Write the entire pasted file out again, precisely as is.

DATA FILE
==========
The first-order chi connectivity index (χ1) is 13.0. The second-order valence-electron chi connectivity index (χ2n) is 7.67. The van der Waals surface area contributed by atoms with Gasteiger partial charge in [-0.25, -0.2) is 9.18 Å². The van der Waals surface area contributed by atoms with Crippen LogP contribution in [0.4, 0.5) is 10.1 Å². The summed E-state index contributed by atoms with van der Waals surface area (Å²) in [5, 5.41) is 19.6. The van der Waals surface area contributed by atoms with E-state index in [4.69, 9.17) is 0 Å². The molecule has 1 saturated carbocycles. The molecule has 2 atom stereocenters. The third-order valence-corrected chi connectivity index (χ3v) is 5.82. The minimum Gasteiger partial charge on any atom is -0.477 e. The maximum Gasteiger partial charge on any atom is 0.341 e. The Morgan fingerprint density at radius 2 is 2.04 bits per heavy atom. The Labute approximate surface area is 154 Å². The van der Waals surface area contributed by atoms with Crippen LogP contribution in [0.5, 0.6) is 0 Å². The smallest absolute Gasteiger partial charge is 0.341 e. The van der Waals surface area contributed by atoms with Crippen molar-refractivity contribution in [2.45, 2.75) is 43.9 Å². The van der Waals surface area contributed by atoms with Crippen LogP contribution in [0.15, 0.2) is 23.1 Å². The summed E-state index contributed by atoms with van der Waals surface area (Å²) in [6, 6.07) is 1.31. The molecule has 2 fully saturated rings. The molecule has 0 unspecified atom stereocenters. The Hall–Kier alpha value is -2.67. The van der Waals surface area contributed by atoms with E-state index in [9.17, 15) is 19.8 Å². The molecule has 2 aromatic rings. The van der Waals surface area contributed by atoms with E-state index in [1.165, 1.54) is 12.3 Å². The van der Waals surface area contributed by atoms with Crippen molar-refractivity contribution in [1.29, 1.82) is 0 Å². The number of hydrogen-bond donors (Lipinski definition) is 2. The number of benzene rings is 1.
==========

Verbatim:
The first-order chi connectivity index (χ1) is 13.0. The second-order valence-electron chi connectivity index (χ2n) is 7.67. The van der Waals surface area contributed by atoms with Gasteiger partial charge in [-0.25, -0.2) is 9.18 Å². The van der Waals surface area contributed by atoms with Crippen LogP contribution in [0.4, 0.5) is 10.1 Å². The summed E-state index contributed by atoms with van der Waals surface area (Å²) in [5, 5.41) is 19.6. The van der Waals surface area contributed by atoms with E-state index in [4.69, 9.17) is 0 Å². The molecule has 1 saturated carbocycles. The molecule has 2 atom stereocenters. The third-order valence-corrected chi connectivity index (χ3v) is 5.82. The minimum Gasteiger partial charge on any atom is -0.477 e. The maximum Gasteiger partial charge on any atom is 0.341 e. The Morgan fingerprint density at radius 2 is 2.04 bits per heavy atom. The Labute approximate surface area is 154 Å². The van der Waals surface area contributed by atoms with Crippen LogP contribution in [0.5, 0.6) is 0 Å². The smallest absolute Gasteiger partial charge is 0.341 e. The van der Waals surface area contributed by atoms with Crippen molar-refractivity contribution in [2.45, 2.75) is 43.9 Å². The van der Waals surface area contributed by atoms with Crippen LogP contribution in [0.15, 0.2) is 23.1 Å². The summed E-state index contributed by atoms with van der Waals surface area (Å²) in [6, 6.07) is 1.31. The molecule has 2 fully saturated rings. The molecule has 0 unspecified atom stereocenters. The Hall–Kier alpha value is -2.67. The van der Waals surface area contributed by atoms with E-state index in [9.17, 15) is 19.8 Å². The molecule has 2 aromatic rings. The van der Waals surface area contributed by atoms with E-state index in [1.165, 1.54) is 12.3 Å². The van der Waals surface area contributed by atoms with Crippen molar-refractivity contribution in [1.29, 1.82) is 0 Å². The number of hydrogen-bond donors (Lipinski definition) is 2. The number of benzene rings is 1.